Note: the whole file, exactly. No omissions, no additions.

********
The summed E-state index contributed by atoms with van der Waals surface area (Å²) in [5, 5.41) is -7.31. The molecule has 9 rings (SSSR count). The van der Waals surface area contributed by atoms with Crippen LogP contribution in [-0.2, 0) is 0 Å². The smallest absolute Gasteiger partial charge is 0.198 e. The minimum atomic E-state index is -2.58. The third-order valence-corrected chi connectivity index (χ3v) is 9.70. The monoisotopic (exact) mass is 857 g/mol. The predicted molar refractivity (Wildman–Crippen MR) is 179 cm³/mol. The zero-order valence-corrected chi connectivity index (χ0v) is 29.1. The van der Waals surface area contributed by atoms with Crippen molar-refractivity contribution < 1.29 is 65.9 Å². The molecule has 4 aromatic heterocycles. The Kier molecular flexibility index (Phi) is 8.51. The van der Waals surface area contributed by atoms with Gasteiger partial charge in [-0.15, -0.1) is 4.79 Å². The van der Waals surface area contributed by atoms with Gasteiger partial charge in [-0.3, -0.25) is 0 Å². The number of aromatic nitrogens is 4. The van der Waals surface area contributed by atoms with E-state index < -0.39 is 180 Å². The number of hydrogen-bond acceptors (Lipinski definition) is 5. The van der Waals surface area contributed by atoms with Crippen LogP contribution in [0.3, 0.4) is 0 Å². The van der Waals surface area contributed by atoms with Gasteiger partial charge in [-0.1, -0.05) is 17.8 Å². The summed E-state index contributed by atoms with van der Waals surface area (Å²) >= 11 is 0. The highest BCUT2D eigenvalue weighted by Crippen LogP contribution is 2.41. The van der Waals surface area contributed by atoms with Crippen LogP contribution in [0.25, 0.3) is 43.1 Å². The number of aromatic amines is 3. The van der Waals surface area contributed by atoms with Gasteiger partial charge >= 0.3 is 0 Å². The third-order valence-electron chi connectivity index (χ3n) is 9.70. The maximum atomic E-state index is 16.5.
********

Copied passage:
The summed E-state index contributed by atoms with van der Waals surface area (Å²) in [5, 5.41) is -7.31. The molecule has 9 rings (SSSR count). The van der Waals surface area contributed by atoms with Crippen LogP contribution in [-0.2, 0) is 0 Å². The smallest absolute Gasteiger partial charge is 0.198 e. The minimum atomic E-state index is -2.58. The third-order valence-corrected chi connectivity index (χ3v) is 9.70. The monoisotopic (exact) mass is 857 g/mol. The predicted molar refractivity (Wildman–Crippen MR) is 179 cm³/mol. The zero-order valence-corrected chi connectivity index (χ0v) is 29.1. The van der Waals surface area contributed by atoms with Crippen molar-refractivity contribution < 1.29 is 65.9 Å². The molecule has 4 aromatic heterocycles. The Kier molecular flexibility index (Phi) is 8.51. The van der Waals surface area contributed by atoms with Gasteiger partial charge in [-0.15, -0.1) is 4.79 Å². The van der Waals surface area contributed by atoms with Gasteiger partial charge in [-0.3, -0.25) is 0 Å². The number of aromatic nitrogens is 4. The van der Waals surface area contributed by atoms with E-state index < -0.39 is 180 Å². The number of hydrogen-bond acceptors (Lipinski definition) is 5. The van der Waals surface area contributed by atoms with Crippen LogP contribution in [0.3, 0.4) is 0 Å². The van der Waals surface area contributed by atoms with Gasteiger partial charge in [-0.1, -0.05) is 17.8 Å². The summed E-state index contributed by atoms with van der Waals surface area (Å²) >= 11 is 0. The highest BCUT2D eigenvalue weighted by Crippen LogP contribution is 2.41. The van der Waals surface area contributed by atoms with Crippen LogP contribution in [0.25, 0.3) is 43.1 Å². The number of aromatic amines is 3. The van der Waals surface area contributed by atoms with Gasteiger partial charge >= 0.3 is 0 Å². The third-order valence-electron chi connectivity index (χ3n) is 9.70. The maximum atomic E-state index is 16.5.